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Heat transfer between 2 liquids

  1. Feb 22, 2007 #1
    I don't know if classical physics is the best place to put this, cause normally i would have put it in the engineering section. There is no governing equation right now to describe heat flow between 2 liquids?
    another question: flow between 2 liquids is governed by convection, if we place an imaginary plate between the 2 liquids and consider the equations between horizontal plate and fluid to find the thermal conductivity of both liquids and the plate. then we take the thickness of the plate to be zero, then we would be left with an equation containing 2 thermal conductivity values and no conduction value thus we would be able to calculate the heat transfer as if the plate never existed.
    question 3. I need to find the heat loss from a heated pool to ambient cool air, if no formula exists isn't there an approximation or something that i can use?
    Thnx to anyone who could reply to that!
  2. jcsd
  3. Feb 22, 2007 #2


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    I cannot find any questions in your opening comments.

    As for the last part.

    Assume Newtons law of cooling, then take some real temperature data. I would measure the air and pool temperature something like twice an hour for 24 hrs. Then do some data fitting to determine a bulk heat loss parameter.

    You could also track the current draw of your heaters through a night to determine heat loss.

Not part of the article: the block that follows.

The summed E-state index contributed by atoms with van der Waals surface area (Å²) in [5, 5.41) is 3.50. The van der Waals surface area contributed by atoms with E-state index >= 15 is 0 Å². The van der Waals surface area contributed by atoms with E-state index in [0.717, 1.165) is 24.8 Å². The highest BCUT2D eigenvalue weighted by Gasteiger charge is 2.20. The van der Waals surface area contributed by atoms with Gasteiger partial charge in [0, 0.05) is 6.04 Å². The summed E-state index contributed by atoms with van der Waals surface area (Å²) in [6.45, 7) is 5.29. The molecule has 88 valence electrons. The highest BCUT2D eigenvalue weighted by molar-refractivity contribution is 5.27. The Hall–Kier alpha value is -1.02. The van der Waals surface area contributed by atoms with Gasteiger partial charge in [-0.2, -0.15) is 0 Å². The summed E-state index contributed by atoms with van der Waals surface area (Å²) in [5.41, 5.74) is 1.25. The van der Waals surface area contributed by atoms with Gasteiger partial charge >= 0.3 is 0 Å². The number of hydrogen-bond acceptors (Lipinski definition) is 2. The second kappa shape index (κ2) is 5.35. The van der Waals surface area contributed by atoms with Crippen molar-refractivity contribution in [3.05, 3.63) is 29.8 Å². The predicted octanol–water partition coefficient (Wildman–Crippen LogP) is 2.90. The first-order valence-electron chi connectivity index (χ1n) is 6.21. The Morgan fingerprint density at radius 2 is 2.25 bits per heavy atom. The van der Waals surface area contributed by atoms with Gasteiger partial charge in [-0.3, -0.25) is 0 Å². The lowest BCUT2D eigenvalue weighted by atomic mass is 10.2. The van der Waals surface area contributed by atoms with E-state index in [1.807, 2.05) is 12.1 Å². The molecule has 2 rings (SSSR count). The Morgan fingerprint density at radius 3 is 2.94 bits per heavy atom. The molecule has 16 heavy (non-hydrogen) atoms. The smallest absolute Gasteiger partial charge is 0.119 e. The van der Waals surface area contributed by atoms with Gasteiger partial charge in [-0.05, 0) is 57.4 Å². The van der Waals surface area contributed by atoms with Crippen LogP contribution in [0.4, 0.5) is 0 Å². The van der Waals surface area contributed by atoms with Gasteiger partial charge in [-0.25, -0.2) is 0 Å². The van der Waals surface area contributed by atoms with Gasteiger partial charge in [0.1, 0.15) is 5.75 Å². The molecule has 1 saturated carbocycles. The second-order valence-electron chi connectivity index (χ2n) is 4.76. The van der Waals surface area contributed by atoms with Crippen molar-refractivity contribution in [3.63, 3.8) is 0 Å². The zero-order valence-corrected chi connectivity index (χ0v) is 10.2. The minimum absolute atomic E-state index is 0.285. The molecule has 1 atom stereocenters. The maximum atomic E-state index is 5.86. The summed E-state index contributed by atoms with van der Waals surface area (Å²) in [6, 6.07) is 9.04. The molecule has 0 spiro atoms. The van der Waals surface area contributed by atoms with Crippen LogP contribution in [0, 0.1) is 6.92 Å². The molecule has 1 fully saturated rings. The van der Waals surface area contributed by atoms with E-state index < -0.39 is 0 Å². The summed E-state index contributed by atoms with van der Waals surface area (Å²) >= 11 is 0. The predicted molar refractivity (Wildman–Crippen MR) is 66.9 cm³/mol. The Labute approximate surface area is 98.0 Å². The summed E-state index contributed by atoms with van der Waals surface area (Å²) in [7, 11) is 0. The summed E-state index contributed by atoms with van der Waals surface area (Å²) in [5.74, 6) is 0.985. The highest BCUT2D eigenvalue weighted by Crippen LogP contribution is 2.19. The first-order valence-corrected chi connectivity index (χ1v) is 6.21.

4. Feb 22, 2007 #3
    my first question was i wanted to know if there is one emperical equation that can define heat transfer between 2 liquids in contact with each other but not mixing. btw nice idea ur answer, wierd i didn't think about it !! thnx
  5. Feb 23, 2007 #4


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    I donj't know how you would have interaction between two fluids without mixing. This is more of a thermo problem than a heat transfer problem. If the fluids are flowing, then perhaps it could be related via the difference in enthalpies from the first law.

    As far as the pool problem, are you assuming a breeze over the pool (forced) or just natural convection?
  6. Feb 23, 2007 #5
    well i have to account for both cases, and actually air and water are two flowing fluids that don't really mix together. so the air is constantly cooling the pool and i have to know how much the cooling is so i could provide enough heat to keep the pool at a constant temperature
  7. Feb 23, 2007 #6


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    As Integral suggested, you should be able to solve this with Newton's law of cooling.
  8. Feb 23, 2007 #7
    just checked out newton's law of cooling, it doesn't give me the energy which is in terms of convection (h in W/m2 C). don't forget i want to know the energy loss in W so i can make it up by another source. i tried taking Free convection theories, but i'm not sure about my answer, anyone familiar with Gratshoff Prandtl principles??
  9. Feb 23, 2007 #8


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    [tex] \frac {dT} {dt} = k ( T_e - T) [/tex]
    You also need and initial condition, say T(0) = T 0

    Newtons law of cooling employs a bulk parameter, k that is not assosiated with any specific heat transfer mechanism. It encompasses all mechanisms.

    Indeed a wind blowing over your pool will yield a different k then a still day.
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